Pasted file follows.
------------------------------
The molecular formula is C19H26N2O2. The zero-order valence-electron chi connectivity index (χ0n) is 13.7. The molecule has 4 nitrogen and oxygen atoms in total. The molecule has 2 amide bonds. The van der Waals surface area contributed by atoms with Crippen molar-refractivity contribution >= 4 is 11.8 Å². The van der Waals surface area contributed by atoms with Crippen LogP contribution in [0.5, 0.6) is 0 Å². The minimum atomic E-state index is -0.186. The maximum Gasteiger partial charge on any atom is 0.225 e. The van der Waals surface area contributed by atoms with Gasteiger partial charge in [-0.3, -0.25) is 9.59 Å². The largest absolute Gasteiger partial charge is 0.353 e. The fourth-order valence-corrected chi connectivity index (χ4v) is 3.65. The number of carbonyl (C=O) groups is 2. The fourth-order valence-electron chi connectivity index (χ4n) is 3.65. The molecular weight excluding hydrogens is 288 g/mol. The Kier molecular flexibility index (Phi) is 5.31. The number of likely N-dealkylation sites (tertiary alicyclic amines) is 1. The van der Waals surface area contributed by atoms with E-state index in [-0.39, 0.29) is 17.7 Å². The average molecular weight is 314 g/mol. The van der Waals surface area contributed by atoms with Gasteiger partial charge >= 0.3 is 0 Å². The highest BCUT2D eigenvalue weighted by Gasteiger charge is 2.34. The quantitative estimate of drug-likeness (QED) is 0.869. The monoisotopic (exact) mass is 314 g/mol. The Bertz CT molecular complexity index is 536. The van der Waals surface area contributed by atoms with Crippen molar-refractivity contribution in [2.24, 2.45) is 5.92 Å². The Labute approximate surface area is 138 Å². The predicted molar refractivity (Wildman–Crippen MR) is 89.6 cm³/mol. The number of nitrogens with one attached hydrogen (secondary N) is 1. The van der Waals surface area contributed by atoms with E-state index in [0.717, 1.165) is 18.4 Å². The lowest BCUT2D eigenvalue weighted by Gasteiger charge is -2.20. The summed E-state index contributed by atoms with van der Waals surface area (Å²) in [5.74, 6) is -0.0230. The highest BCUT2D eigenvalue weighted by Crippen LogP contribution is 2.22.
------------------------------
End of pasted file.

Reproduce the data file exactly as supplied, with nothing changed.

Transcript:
The molecular formula is C19H26N2O2. The zero-order valence-electron chi connectivity index (χ0n) is 13.7. The molecule has 4 nitrogen and oxygen atoms in total. The molecule has 2 amide bonds. The van der Waals surface area contributed by atoms with Crippen molar-refractivity contribution >= 4 is 11.8 Å². The van der Waals surface area contributed by atoms with Crippen LogP contribution in [0.5, 0.6) is 0 Å². The minimum atomic E-state index is -0.186. The maximum Gasteiger partial charge on any atom is 0.225 e. The van der Waals surface area contributed by atoms with Gasteiger partial charge in [-0.3, -0.25) is 9.59 Å². The largest absolute Gasteiger partial charge is 0.353 e. The fourth-order valence-corrected chi connectivity index (χ4v) is 3.65. The number of carbonyl (C=O) groups is 2. The fourth-order valence-electron chi connectivity index (χ4n) is 3.65. The molecular weight excluding hydrogens is 288 g/mol. The Kier molecular flexibility index (Phi) is 5.31. The number of likely N-dealkylation sites (tertiary alicyclic amines) is 1. The van der Waals surface area contributed by atoms with E-state index in [-0.39, 0.29) is 17.7 Å². The average molecular weight is 314 g/mol. The van der Waals surface area contributed by atoms with Gasteiger partial charge >= 0.3 is 0 Å². The highest BCUT2D eigenvalue weighted by Gasteiger charge is 2.34. The quantitative estimate of drug-likeness (QED) is 0.869. The monoisotopic (exact) mass is 314 g/mol. The Bertz CT molecular complexity index is 536. The van der Waals surface area contributed by atoms with Crippen molar-refractivity contribution in [2.24, 2.45) is 5.92 Å². The Labute approximate surface area is 138 Å². The predicted molar refractivity (Wildman–Crippen MR) is 89.6 cm³/mol. The number of nitrogens with one attached hydrogen (secondary N) is 1. The van der Waals surface area contributed by atoms with E-state index in [0.717, 1.165) is 18.4 Å². The lowest BCUT2D eigenvalue weighted by Gasteiger charge is -2.20. The summed E-state index contributed by atoms with van der Waals surface area (Å²) in [5.74, 6) is -0.0230. The highest BCUT2D eigenvalue weighted by Crippen LogP contribution is 2.22.